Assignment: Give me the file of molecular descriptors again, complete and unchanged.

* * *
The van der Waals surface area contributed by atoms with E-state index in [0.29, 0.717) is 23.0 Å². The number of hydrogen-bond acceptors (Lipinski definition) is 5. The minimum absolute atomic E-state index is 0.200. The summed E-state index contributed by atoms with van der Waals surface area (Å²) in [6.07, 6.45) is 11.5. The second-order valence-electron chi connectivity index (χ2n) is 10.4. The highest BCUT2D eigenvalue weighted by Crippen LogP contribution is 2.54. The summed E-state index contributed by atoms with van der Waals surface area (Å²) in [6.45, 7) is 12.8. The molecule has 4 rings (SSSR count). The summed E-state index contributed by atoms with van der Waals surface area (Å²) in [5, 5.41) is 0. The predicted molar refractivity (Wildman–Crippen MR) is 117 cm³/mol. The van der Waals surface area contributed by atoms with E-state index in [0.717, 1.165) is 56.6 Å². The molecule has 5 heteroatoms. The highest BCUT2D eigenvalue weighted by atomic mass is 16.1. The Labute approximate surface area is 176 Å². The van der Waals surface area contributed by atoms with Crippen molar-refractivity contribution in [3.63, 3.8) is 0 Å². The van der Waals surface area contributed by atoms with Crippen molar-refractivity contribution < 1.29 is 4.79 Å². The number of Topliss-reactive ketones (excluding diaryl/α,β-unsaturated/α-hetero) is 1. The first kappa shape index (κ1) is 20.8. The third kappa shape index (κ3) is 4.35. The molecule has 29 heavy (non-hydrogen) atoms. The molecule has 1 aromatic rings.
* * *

The van der Waals surface area contributed by atoms with E-state index in [0.29, 0.717) is 23.0 Å². The number of hydrogen-bond acceptors (Lipinski definition) is 5. The minimum absolute atomic E-state index is 0.200. The summed E-state index contributed by atoms with van der Waals surface area (Å²) in [6.07, 6.45) is 11.5. The second-order valence-electron chi connectivity index (χ2n) is 10.4. The highest BCUT2D eigenvalue weighted by Crippen LogP contribution is 2.54. The summed E-state index contributed by atoms with van der Waals surface area (Å²) in [6.45, 7) is 12.8. The molecule has 4 rings (SSSR count). The summed E-state index contributed by atoms with van der Waals surface area (Å²) in [5, 5.41) is 0. The predicted molar refractivity (Wildman–Crippen MR) is 117 cm³/mol. The van der Waals surface area contributed by atoms with E-state index in [0.717, 1.165) is 56.6 Å². The molecule has 5 heteroatoms. The highest BCUT2D eigenvalue weighted by atomic mass is 16.1. The Labute approximate surface area is 176 Å². The van der Waals surface area contributed by atoms with Crippen molar-refractivity contribution in [3.63, 3.8) is 0 Å². The van der Waals surface area contributed by atoms with Crippen molar-refractivity contribution < 1.29 is 4.79 Å². The number of Topliss-reactive ketones (excluding diaryl/α,β-unsaturated/α-hetero) is 1. The first kappa shape index (κ1) is 20.8. The third kappa shape index (κ3) is 4.35. The molecule has 29 heavy (non-hydrogen) atoms. The molecule has 1 aromatic rings.